Wednesday, April 27, 2011

Heaven Outside My Door

My daughter found this this morning where her dad parks as we waited in the driveway for her school bus to come.

She took it as an omen that our days would be fantastic. She's going to ace her Science test, she said, and I'll have a good day at work. Shortly after she left, I saw a rabbit hopping lazily through my backyard, munching the tall green grass that's growing around our septic tank. Take all you want buddy, I thought. It's too soggy, so consider it your own personal buffet. Thanks for your help with taming our jungle.

I went outside to try and get a picture of our furry woodland lawnmower to share with all of you, but he had hopped out into the part of our yard that I lovingly have started calling our field of wild greens. We have A LOT of dandelions growing out back. I'm pretty sure they'd be safe to pick and eat if I only knew what to do with them. We don't use any herbicides or pesticides here, and it had been at least 3 years before we arrived that this homestead sat empty. (If you have any great greens recipes for a first-time forager, please pass them on!)

Instead of cute rabbit pictures to get you through this hump day, here are some other things I discovered unfolding around us. I need you help in identifying a few too if you wouldn't mind.
The Lilac Outside My Bedroom Window
What is this taller plant with the little flowers and heart shaped leaves on the tall stalk all pointed downward?

Are these chives?!? What do you think? They smell like onions when picked!
Please share: tell me what you think these plants are or something productive I can do with all these dandelions. I'd love to hear from my fellow homesteaders, farmers and friends. What sorts of heavenly things (sights or smells) are outside your door today?

Tuesday, April 26, 2011

So Fresh and So Green

Ohio sometimes gifts us with the most bizarre of weather. This past weekend was no exception, with a blissful beginning on Saturday with sunshine and high temps, followed by Sunday's perpetual misting and yesterday's downpours. It's as if Mother Nature is crying, like the whole of earth is suffering from some lingering Seasonal Affective Disorder or Depression and can't shake off the bad memories of this most recent, very memorable winter. Today I wake to birdsong, sunshine and temps in the 70s, all the while reminded by the weatherman that by 3 pm we should be on the lookout for hail. Here it is early evening and there isn't a cloud in the sky. At least it's not boring. Here at the Semi-Farm, we never really know what to expect.

During the brief bits of warmth and relative dryness Saturday before work, I finally got to survey the flooding in the yard and check on my strawberry patch, which also seem to have been recently visited by a rather large and hungry deer, judging from the hoof prints in moist dirt and the few runners that had been nibbled off here and there. I don't think the plants are doing too badly though, as I see quite a few new leaves beginning to grow. I'm not sure how many berries we'll get this season, but at least the deer are getting some enjoyment out of the small plot.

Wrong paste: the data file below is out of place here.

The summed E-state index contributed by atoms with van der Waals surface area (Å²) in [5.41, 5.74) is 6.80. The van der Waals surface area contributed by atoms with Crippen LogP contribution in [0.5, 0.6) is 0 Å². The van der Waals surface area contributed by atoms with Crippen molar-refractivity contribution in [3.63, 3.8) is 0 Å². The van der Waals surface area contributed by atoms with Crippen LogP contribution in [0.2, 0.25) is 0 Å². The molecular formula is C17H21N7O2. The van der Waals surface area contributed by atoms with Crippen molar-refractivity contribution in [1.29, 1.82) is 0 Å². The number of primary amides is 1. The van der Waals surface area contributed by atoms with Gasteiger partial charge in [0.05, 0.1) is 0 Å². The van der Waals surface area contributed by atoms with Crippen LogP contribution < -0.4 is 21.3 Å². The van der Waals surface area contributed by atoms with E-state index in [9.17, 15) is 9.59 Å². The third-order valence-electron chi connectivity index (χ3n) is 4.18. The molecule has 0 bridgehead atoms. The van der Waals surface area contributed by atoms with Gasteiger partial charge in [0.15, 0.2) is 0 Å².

Much of the yard is still swampy, but hubs did manage to mow the grass inside the fence in the back yard. It's a good thing it didn't rain today. In just a few more days the grass would have been so tall, we'd probably have had to sent a search party to find the dog after sending him out to do his business. It's a jungle out there, surely.

The yard is starting to look like a lush, green velvet carpet and all the trees are beginning to bud out and get fresh leaves. Little tinges of spring are evident just on the fringes of everything, like a green mascara coating the tips of tree branches. There is some kind of wild lettuce growing in the nature preserve down the street and the forest floor has a fresh carpet of moss to liven up the place. My little bit of Medina County is coming alive it seems.  As good as all this rain has been for the grass and deer who like making their own Ohio version of Hollywood Stars in the strawberries, it's been hell on getting the garden started. I'm afraid to direct sow any seeds while it is so damp for fear they'll just rot, and those wacky weathermen (who are really just fortune tellers with ties) said something about wet snow next week with temps hovering in the 40s, so frost is still a very real (albeit distant) possibility. It's hard to believe when it's70 degrees that tomorrow could have me reaching for the flannel sheets instead of the flip flops. Mother Nature in Ohio is one crazy bi-polar lady.

Just like the rest of it is now, one of these days that patch of dirt in the yard will be green too. And orange. And purple. And red. If not before, my vacation will bring food here to the Semi-Farm, so long as it's not underwater.

Friday, April 22, 2011

Mother Earth

Other than your standard recycling, composting, reducing your driving and all those normal sorts of things folks think of on Earth Day, might I suggest supporting family farms or the organizations that help them? Farm Aid is among my favorite charities and their website is like Facebook for those of us who prefer dirt beneath our nails. Enjoy this tidbit from a talented man and then head on over to their site and give a little love to those whose love of the land helps us eat.
Happy Earth Day!

Thursday, April 21, 2011

It's the Thought That Counts

Well folks, here are the new additions to our little happy corner of earth. I'm posting multiple pictures not only because I am incredibly proud to have them in my humble homestead, but to also go off on a brief political tangent. I don't do this too often, so I hope you'll forgive me. (At least I'm in good company~ my pal Ohiofarmgirl is raging about Sam's Club right now on her blog.)